Search results for: Author=Engel, Christoph 
Diffusion of Legal Innovations: The Case of Israeli Class Actions
Journal of Empirical Legal Studies
How to Protect Entitlements: An Experiment
Journal of Law and Economics
Editorial: Empirical Methods for the Law
Journal of Institutional and Theoretical Economics
Empirical Legal Studies: CELS and CELSE
Review of Law & Economics
Empirical Methods for the Law
Journal of Institutional and Theoretical Economics
To their credit, empirical legal scholars try to live up to the highest methodological standards from the social sciences. But these standards do not always match the legal research question. This paper focuses on normative legal argument based on empirical evidence. Whether there is a normative problem, and whether legal intervention promises to mitigate the problem, requires a decision. If uncertainty cannot be completely removed, the legal decision-maker must weigh the risk of false positives against the risk of false negatives. This may call for an adjustment of the significance level. The fact that all legal choice is historically contingent, that legal problems tend to be ill-defined, and that strategic actors have an incentive to bias the generation of evidence defy frequentist statistics. Yet the law can capitalize on the adversarial principle. Competition among interested parties helps contain the strategic element and spurs the creative search for better evidence. This leads to suggestive, but institutionally contained empirical evidence.
Keywords: normative claims, frequentist statistics, significance, power, structural equation model, finite mixture, Bayesian statistics, prediction, machine learning
JEL-Codes: A12 - Relation of Economics to Other Disciplines, C01 - Econometrics, C11 - Bayesian Analysis: General, C12 - Hypothesis Testing: General, C18 - Methodological Issues: General, C81 - Methodology for Collecting, Estimating, and Organizing Microeconomic Data; Data Access, H41 - Public Goods, K00 - General, K41 - Litigation Process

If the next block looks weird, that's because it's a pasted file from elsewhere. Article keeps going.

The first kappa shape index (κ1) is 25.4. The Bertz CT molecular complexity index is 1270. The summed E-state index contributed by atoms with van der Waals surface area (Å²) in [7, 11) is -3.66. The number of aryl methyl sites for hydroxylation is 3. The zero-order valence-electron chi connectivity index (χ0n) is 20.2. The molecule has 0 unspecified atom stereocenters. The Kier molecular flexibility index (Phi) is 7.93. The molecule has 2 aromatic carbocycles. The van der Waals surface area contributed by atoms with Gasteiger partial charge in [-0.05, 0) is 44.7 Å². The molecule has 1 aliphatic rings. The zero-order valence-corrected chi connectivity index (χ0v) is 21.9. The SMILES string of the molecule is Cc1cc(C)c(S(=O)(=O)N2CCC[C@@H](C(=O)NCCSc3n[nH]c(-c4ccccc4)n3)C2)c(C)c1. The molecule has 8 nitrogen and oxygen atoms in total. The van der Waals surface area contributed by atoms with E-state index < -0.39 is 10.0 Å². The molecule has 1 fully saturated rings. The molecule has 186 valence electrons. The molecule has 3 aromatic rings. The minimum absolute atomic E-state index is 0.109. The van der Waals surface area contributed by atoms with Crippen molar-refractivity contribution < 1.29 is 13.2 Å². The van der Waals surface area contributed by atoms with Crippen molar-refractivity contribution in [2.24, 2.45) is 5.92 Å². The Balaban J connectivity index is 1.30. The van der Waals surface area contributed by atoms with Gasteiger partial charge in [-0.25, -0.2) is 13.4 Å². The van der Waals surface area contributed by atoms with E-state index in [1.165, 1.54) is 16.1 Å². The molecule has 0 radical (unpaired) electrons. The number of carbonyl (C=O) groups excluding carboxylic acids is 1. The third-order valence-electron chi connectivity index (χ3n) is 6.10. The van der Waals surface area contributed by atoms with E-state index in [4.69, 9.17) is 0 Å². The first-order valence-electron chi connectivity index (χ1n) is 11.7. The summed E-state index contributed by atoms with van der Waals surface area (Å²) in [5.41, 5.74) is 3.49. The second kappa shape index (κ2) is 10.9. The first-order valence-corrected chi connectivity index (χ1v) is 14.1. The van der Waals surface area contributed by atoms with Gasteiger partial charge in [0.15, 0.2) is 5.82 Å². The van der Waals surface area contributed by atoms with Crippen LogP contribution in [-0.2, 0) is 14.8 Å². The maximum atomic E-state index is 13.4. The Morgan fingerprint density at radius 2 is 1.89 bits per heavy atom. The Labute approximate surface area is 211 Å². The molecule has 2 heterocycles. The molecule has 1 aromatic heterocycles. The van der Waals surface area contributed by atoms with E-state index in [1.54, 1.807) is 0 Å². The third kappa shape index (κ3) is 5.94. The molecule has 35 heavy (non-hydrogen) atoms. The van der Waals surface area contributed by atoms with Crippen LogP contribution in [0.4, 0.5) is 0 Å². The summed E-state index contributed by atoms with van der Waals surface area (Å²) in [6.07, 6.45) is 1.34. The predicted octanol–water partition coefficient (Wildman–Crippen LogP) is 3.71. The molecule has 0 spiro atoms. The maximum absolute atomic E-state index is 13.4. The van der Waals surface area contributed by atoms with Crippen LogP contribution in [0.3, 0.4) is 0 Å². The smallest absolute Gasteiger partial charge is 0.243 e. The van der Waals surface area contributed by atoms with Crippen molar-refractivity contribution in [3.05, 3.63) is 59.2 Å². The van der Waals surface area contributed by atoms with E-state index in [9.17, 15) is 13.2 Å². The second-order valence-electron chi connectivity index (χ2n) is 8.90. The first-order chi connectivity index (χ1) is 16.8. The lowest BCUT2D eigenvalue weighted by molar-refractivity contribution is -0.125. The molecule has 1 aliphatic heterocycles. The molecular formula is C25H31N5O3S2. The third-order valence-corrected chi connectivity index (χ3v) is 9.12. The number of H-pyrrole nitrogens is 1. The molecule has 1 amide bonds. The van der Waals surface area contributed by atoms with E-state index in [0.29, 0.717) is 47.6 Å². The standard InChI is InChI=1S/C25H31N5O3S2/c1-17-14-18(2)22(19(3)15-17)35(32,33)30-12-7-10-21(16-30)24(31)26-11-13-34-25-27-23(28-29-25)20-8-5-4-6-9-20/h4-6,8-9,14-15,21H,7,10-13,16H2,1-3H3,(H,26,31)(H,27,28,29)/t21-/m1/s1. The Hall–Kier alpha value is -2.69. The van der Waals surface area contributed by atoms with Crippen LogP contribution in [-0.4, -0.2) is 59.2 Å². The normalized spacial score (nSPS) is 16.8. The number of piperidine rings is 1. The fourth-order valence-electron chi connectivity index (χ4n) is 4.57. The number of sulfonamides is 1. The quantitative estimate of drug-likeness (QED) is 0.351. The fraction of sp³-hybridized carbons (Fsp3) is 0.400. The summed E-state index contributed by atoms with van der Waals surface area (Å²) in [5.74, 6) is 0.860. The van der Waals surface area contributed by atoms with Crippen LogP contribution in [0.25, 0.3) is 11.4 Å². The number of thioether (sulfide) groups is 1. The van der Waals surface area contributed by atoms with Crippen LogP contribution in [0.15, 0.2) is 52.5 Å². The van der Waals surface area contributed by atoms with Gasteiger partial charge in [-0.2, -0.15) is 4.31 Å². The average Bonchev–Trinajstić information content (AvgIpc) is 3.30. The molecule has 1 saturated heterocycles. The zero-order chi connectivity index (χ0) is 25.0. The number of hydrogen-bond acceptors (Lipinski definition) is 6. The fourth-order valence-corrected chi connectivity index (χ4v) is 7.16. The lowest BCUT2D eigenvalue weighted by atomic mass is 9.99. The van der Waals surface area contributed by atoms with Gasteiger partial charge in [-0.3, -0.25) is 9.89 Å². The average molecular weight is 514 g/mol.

Experimental Criminal Law. A Survey of Contributions from Law, Economics, and Criminology
Empirical Legal Research in Action
If the Worst Comes to the Worst. Dictator Giving When Recipient’s Endowments are Risky
European Economic Review
Donors may often not be sure whether a recipient really deserves their help. Does this uncertainty deter generosity? In an experiment we find that, to the contrary, under most specifications of uncertainty, dictators give more, compared with the donation the same dictator makes to a recipient they know to have the expected value of the endowment with certainty. They are particularly concerned about the possibility that a recipient leaves the lab with no payoff from the game.
Modeling a Satisficing Judge
Rationality and Society
Judges and juries frequently must decide, knowing that they do not know everything that would be relevant for deciding the case. The law uses two related institutions for enabling courts to nonetheless decide the case: the standard of proof, and the burden of proof. In this paper, we contrast a standard rational choice approach with a satisficing approach. Standard theory would want judges to rationally deal with the limitations of the evidence. We posit that this is not only descriptively implausible, but also normatively undesirable. We propose a theoretical framework for a judge who only considers scenarios that "she does not dare to neglect", and aims at decisions that are "good enough", given the undissolvable limitations of the evidence. We extend this approach to parties who strategically exploit the limited factual basis, and to judges who have to allocate limited resources for fact finding to more than one case.
The Proper Scope of Behavioral Law and Economics
Max Planck Institute for Research on Collective Goods
Behavioral law and economics applies the conceptual tools of behavioral economics to the analysis of legal problems and legal intervention. These models, and the experiments to test them, assume an institution free state of nature. In modern societies, the law’s subjects never see this state of nature. However a rich arrangement of informal and formal institutions creates generalized trust. If individuals are sufficiently confident that nothing too bad will happen, they are freed up to interact with strangers as if they were in a state of nature. This willingness dramatically reduces transaction cost and enables division of labor. If generalized trust can be assumed, simple economic models are appropriate. But they must be behavioral, since otherwise individuals would not want to run the risk of interaction.
At the Mercy of a Prisoner. Three Dictator Experiments
Applied Economics Letters
We test male juvenile prisoners on a dictator game with another anonymous co-prisoner as recipient. Prisoners give more than students, but less than nonstudents of their age. They give more to a charity than to another prisoner. In one of two experiments, those convicted for violent crime give more than those convicted for property crime.